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Biogeosciences, 10, 2815-2819, 2013
www.biogeosciences.net/10/2815/2013/
doi:10.5194/bg-10-2815-2013
© Author(s) 2013. This work is distributed
under the Creative Commons Attribution 3.0 License.
The real limits to marine life: a further critique of the Respiration Index
B. A. Seibel1 and J. J. Childress2
1Biological Sciences, University of Rhode Island, Kingston, RI 02881, USA
2Ecology, Evolution and Marine Biology, University of California, Santa Barbara, CA, USA

Abstract. The recently proposed "Respiration Index" (RI = log PO2/PCO2) suggests that aerobic metabolism is limited by the ratio of reactants (oxygen) to products (carbon dioxide) according to the thermodynamics of cellular respiration. Here, we demonstrate further that, because of the large standard free energy change for organic carbon oxidation (ΔG° = −686 kcal mol−1), carbon dioxide can never reach concentrations that would limit the thermodynamics of this reaction. A PCO2 to PO2 ratio of 10503 would be required to reach equilibrium (equilibrium constant, Keq = 10503), where ΔG = 0. Thus, a Respiration Index of −503 would be the real thermodynamic limit to aerobic life. Such a Respiration Index is never reached, either in the cell or in the environment. Moreover, cellular respiration and oxygen provision are kinetically controlled such that, within limits, environmental oxygen and CO2 concentrations have little to do with intracellular concentrations. The RI is fundamentally different from the aragonite saturation state, a thermodynamic index used to quantify the potential effect of CO2 on calcification rates, because of its failure to incorporate the equilibrium constant of the reaction. Not only is the RI invalid, but its use leads to incorrect and misleading predictions of the threat of changing oxygen and carbon dioxide to marine life. We provide a physiological framework that identifies oxygen thresholds and allows for synergistic effects of ocean acidification and global warming.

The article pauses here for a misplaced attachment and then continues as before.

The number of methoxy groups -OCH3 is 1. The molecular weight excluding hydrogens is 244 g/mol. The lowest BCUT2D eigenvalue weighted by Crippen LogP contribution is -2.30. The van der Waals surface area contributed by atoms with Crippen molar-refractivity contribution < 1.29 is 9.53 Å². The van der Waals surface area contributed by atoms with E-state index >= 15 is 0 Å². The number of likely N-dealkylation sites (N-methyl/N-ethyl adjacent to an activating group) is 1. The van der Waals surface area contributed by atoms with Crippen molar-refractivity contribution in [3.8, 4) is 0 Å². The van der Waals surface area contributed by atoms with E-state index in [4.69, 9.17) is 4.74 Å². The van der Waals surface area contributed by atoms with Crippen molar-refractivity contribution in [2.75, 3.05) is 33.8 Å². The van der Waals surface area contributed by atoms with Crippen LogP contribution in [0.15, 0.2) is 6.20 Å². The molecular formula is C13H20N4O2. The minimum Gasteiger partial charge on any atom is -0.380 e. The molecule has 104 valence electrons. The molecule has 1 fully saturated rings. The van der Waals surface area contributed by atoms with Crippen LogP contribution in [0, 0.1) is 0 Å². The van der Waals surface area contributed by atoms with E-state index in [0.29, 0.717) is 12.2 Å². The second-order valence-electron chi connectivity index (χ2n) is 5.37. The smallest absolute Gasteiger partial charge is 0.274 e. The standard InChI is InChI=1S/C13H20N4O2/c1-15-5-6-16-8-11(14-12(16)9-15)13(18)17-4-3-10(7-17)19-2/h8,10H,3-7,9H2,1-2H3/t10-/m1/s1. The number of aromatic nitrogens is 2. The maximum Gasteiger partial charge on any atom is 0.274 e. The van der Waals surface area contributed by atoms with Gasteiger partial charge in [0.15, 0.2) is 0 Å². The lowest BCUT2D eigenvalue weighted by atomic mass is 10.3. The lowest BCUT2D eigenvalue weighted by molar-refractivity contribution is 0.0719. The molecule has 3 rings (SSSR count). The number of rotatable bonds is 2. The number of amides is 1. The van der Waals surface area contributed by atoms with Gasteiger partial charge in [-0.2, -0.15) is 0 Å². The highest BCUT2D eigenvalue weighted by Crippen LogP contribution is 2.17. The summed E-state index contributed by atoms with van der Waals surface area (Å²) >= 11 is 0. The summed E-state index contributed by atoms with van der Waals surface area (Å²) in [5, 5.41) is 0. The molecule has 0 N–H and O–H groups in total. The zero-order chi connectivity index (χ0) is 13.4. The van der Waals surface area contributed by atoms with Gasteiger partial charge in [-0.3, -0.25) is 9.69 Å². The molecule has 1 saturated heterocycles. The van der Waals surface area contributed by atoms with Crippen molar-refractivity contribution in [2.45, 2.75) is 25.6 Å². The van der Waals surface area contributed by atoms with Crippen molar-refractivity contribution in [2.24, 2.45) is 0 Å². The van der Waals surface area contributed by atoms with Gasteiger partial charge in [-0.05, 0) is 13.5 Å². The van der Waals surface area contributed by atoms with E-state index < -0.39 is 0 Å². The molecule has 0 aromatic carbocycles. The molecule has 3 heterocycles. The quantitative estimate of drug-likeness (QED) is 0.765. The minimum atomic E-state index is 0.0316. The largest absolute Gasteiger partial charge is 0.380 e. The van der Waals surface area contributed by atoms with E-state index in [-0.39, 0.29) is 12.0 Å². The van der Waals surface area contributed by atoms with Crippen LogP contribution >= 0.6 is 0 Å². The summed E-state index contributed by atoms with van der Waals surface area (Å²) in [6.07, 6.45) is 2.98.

Citation: Seibel, B. A. and Childress, J. J.: The real limits to marine life: a further critique of the Respiration Index, Biogeosciences, 10, 2815-2819, doi:10.5194/bg-10-2815-2013, 2013.
 
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